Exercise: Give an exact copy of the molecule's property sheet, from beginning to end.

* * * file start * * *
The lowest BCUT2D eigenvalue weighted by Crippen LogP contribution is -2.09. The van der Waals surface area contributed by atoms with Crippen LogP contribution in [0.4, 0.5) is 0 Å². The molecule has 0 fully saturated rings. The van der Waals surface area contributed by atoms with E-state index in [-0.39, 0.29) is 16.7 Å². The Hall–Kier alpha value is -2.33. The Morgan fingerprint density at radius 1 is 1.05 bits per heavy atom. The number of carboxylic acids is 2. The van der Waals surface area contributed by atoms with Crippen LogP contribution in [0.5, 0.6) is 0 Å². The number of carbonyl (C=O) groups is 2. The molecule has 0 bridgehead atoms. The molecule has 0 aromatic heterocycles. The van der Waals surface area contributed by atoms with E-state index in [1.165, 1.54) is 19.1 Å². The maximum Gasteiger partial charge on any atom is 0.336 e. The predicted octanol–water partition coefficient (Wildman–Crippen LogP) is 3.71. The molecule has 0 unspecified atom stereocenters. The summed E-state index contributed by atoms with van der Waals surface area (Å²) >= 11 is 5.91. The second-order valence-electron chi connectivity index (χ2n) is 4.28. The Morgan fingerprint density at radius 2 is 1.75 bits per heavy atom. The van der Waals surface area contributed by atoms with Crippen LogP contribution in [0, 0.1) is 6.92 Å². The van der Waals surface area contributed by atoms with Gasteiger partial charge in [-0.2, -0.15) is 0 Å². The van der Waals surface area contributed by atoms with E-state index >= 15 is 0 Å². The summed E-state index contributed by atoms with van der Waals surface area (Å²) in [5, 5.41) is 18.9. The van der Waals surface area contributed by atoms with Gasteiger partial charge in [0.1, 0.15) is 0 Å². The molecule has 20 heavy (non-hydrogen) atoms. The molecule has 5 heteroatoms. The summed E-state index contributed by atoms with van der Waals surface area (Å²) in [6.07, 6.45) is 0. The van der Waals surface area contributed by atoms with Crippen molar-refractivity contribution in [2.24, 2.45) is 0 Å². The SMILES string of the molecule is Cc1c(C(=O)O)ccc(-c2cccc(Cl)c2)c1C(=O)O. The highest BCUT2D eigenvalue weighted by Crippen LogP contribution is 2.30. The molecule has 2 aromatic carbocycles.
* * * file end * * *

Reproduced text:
The lowest BCUT2D eigenvalue weighted by Crippen LogP contribution is -2.09. The van der Waals surface area contributed by atoms with Crippen LogP contribution in [0.4, 0.5) is 0 Å². The molecule has 0 fully saturated rings. The van der Waals surface area contributed by atoms with E-state index in [-0.39, 0.29) is 16.7 Å². The Hall–Kier alpha value is -2.33. The Morgan fingerprint density at radius 1 is 1.05 bits per heavy atom. The number of carboxylic acids is 2. The van der Waals surface area contributed by atoms with Crippen LogP contribution in [0.5, 0.6) is 0 Å². The number of carbonyl (C=O) groups is 2. The molecule has 0 bridgehead atoms. The molecule has 0 aromatic heterocycles. The van der Waals surface area contributed by atoms with E-state index in [1.165, 1.54) is 19.1 Å². The maximum Gasteiger partial charge on any atom is 0.336 e. The predicted octanol–water partition coefficient (Wildman–Crippen LogP) is 3.71. The molecule has 0 unspecified atom stereocenters. The summed E-state index contributed by atoms with van der Waals surface area (Å²) >= 11 is 5.91. The second-order valence-electron chi connectivity index (χ2n) is 4.28. The Morgan fingerprint density at radius 2 is 1.75 bits per heavy atom. The van der Waals surface area contributed by atoms with Crippen LogP contribution in [0, 0.1) is 6.92 Å². The van der Waals surface area contributed by atoms with Gasteiger partial charge in [-0.2, -0.15) is 0 Å². The van der Waals surface area contributed by atoms with E-state index >= 15 is 0 Å². The summed E-state index contributed by atoms with van der Waals surface area (Å²) in [5, 5.41) is 18.9. The van der Waals surface area contributed by atoms with Gasteiger partial charge in [0.1, 0.15) is 0 Å². The molecule has 20 heavy (non-hydrogen) atoms. The molecule has 5 heteroatoms. The summed E-state index contributed by atoms with van der Waals surface area (Å²) in [6.07, 6.45) is 0. The van der Waals surface area contributed by atoms with Crippen molar-refractivity contribution in [2.24, 2.45) is 0 Å². The SMILES string of the molecule is Cc1c(C(=O)O)ccc(-c2cccc(Cl)c2)c1C(=O)O. The highest BCUT2D eigenvalue weighted by Crippen LogP contribution is 2.30. The molecule has 2 aromatic carbocycles.